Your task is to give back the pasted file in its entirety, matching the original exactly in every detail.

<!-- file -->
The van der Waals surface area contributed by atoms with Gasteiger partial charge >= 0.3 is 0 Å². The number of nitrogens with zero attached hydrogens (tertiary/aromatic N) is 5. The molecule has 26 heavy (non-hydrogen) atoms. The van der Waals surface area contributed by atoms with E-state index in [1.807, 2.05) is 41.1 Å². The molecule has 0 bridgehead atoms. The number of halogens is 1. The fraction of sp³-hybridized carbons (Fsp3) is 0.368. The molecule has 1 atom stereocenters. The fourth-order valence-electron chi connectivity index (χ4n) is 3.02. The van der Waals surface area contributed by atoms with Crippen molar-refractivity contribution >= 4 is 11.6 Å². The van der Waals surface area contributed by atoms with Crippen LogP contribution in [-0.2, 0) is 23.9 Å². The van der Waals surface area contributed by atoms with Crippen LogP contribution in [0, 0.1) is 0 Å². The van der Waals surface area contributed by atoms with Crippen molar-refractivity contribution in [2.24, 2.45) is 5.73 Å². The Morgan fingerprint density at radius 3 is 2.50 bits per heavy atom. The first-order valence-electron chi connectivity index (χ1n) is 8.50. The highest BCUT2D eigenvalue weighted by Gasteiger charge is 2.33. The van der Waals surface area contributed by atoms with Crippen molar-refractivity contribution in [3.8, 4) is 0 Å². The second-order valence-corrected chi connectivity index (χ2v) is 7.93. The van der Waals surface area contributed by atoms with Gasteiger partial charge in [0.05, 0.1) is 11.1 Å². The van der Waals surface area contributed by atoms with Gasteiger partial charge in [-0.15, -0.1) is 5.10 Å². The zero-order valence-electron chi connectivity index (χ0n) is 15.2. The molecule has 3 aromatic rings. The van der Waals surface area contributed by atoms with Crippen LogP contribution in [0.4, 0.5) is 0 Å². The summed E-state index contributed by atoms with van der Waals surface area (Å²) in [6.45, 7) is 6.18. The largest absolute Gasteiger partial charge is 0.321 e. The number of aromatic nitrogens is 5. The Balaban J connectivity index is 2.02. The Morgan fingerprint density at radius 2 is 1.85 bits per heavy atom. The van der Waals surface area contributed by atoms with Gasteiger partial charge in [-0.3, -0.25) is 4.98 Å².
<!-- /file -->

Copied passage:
The van der Waals surface area contributed by atoms with Gasteiger partial charge >= 0.3 is 0 Å². The number of nitrogens with zero attached hydrogens (tertiary/aromatic N) is 5. The molecule has 26 heavy (non-hydrogen) atoms. The van der Waals surface area contributed by atoms with E-state index in [1.807, 2.05) is 41.1 Å². The molecule has 0 bridgehead atoms. The number of halogens is 1. The fraction of sp³-hybridized carbons (Fsp3) is 0.368. The molecule has 1 atom stereocenters. The fourth-order valence-electron chi connectivity index (χ4n) is 3.02. The van der Waals surface area contributed by atoms with Crippen molar-refractivity contribution >= 4 is 11.6 Å². The van der Waals surface area contributed by atoms with Crippen LogP contribution in [-0.2, 0) is 23.9 Å². The van der Waals surface area contributed by atoms with Crippen LogP contribution in [0, 0.1) is 0 Å². The van der Waals surface area contributed by atoms with Crippen molar-refractivity contribution in [2.24, 2.45) is 5.73 Å². The Morgan fingerprint density at radius 3 is 2.50 bits per heavy atom. The first-order valence-electron chi connectivity index (χ1n) is 8.50. The highest BCUT2D eigenvalue weighted by Gasteiger charge is 2.33. The van der Waals surface area contributed by atoms with Crippen molar-refractivity contribution in [3.8, 4) is 0 Å². The second-order valence-corrected chi connectivity index (χ2v) is 7.93. The van der Waals surface area contributed by atoms with Gasteiger partial charge in [0.05, 0.1) is 11.1 Å². The van der Waals surface area contributed by atoms with Gasteiger partial charge in [-0.15, -0.1) is 5.10 Å². The zero-order valence-electron chi connectivity index (χ0n) is 15.2. The molecule has 3 aromatic rings. The van der Waals surface area contributed by atoms with Crippen LogP contribution in [0.4, 0.5) is 0 Å². The summed E-state index contributed by atoms with van der Waals surface area (Å²) in [6.45, 7) is 6.18. The largest absolute Gasteiger partial charge is 0.321 e. The number of aromatic nitrogens is 5. The Balaban J connectivity index is 2.02. The Morgan fingerprint density at radius 2 is 1.85 bits per heavy atom. The van der Waals surface area contributed by atoms with Gasteiger partial charge in [-0.3, -0.25) is 4.98 Å².